Disagreeing With the Universe: A Short Story

Disagreeing With the Universe: A Short Story

By Jack Giesen

Summary: Kids grow up so fast.

jack-giesen-childhood-painting

There’s a story in this world that says that you close your eyes once—surrounded by family at your bedside, perhaps, in pain but content with what you’ve given to the world—and open them again to find it all gone. You look around the dark place you’ve found yourself in, and when you realize that the pain is gone, you try to bring your hand up to your chest. Only… you can’t actually see any part of your body. The only thing here is whatever is left of you, and a bright spark of light in the darkness.

The light speaks gently to this version of you, telling you that your life has only been a part of your journey, that you’re about to be reborn into another life. That you are a child growing up into part of the larger universe, or perhaps a caterpillar-human who will someday, after many lives, transform into a butterfly-something-else. That if you stayed here, in the dark in-between place, you might come to remember everything from your previous lives, but that it’s time to move on, to be reborn into your next life. And this version of you goes willingly, ready for anything.

It’s not always so easy to convince you.

This version of you will open your eyes and perceive your own idea of nothingness, the feeling of an endless expanse of a blank page. You will see the something-else and catch a glimpse of your Mother, a glimpse of your Father, in its face. You’ll be reminded of a high school teacher who always pushed you to write, and a grandparent who laid out paints on the kitchen table for you as a child.

“I made you,” it will say, “I made you and I made the world for you.” You’ll feel the truth of this to the very core of your being. It’s like hearing the sky is blue and yet you’ll still ask—

“Why?”

And it will explain that you are its child. It will explain that it created this world, created this universe, to let you grow up, to allow you to be born into its world. It will explain that you have experienced many lives, that you will live the lives of everyone in human history before you are truly born. And it will tell you that it’s time to begin your next life.

“Wait,” you will say. You’ll still remember your human body, so your brow will be furrowed in thought. “Just… wait.”

And there will be silence for a moment.

“Why?” you’ll ask again. “If this is my last opportunity to experience existence as myself, why wouldn’t I take the chance to learn everything I could? To remember all of my lives as the person I am now?”

You examine the face of your, of your parent. You get the impression of being a child in a grocery store asking sweetly for the sugary cereal, where before you might have thrown a tantrum, and of a mother who hasn’t had to work overtime this week and who might—might—have the patience to deal with your shenanigans.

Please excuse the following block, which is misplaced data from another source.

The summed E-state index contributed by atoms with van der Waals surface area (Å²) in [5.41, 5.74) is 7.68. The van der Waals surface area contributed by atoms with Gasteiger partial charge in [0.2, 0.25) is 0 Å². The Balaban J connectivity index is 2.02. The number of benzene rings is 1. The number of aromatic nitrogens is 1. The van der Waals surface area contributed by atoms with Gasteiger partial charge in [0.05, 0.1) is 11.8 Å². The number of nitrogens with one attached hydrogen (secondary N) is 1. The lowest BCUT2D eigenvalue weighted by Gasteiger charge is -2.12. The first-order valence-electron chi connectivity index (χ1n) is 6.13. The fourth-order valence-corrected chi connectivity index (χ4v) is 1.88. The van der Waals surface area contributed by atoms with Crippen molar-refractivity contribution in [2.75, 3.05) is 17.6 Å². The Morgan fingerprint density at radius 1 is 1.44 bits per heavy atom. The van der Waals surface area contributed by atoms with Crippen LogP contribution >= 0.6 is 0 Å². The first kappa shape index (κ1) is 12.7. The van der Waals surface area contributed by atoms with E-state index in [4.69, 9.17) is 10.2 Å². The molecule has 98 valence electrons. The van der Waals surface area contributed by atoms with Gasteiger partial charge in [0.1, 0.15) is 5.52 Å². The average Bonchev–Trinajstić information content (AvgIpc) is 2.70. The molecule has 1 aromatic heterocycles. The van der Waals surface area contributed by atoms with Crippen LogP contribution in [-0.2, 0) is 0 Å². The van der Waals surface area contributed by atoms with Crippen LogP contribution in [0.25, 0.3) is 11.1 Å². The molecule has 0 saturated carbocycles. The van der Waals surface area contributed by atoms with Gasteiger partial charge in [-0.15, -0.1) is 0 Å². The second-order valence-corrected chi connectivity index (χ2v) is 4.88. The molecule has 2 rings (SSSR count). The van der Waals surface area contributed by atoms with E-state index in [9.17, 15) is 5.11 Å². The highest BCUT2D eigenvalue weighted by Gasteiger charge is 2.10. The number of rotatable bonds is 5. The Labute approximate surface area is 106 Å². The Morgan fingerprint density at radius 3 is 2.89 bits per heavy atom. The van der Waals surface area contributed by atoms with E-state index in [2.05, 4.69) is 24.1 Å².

“I mean, is time even a dimension of existence for you?” you’ll blurt out without thinking, talking in a rush. “At least while you’re here? Do you lose anything by hanging out in this universe while I…” and you trail off, waving your hands in frustration.

“Hush, now,” your parent will say to you, and you’ll feel like you’re being gathered up and hugged close to its chest. You’ll feel warm and safe for a moment.

And you’ll pull away slightly and grin, bright and dazzling as the sun, and you’ll send forth the feeling of grabbing your friend’s hands as a child and spinning until you’re both dizzy, of your father picking you up and twirling you around.

“I want to fly with you to the bottom of the Marianas Trench,” you’ll tell your creator, letting go and spreading your arms wide. “I want to go look at the world from the inside of an active volcano and see planet Earth from the orbit of the International Space Station.”

Another memory of your father, explaining how the walls for a house are put together and then leveraged until they stand up straight and can be secured into place.

“I want to stand with you on the surface of the universe and look for the seams that hold it all together,” you’ll say, and hold your hands out to your creator, imploring. “I want you to tell me how it all fits together, how some of the code might have been repurposed from another universe and what you had to put together for the first time, just for me.”

And your parent will look at you with a small, sad smile on its face, and remind you gently, “When you finish remembering, you will no longer be the person you are now.” It pauses. “That’s… rather the point.”

“I’m not the same person I was when I graduated high school,” you’ll counter. “I want to have the chance to be able to process my previous lives in a way that only I—this version of me—possibly can.”

“A misunderstanding of the process,” it will observe, “To think that only one aspect of yourself could come to a conclusion that your whole self couldn’t.”

“Maybe,” you’ll say, “But right now I’m learning. Understanding comes later.”

And the two of you—one, a tiny aspect of humanity; and another, an intelligence beyond your understanding—will stare at each other for a moment.

“Show me a story,” you’ll ask.

And your parent, your creator, will take your hand. “Just until you remember. Then it’s time to move on.”


Based on the concept of the universe as presented in Andy Weir’s “The Egg.”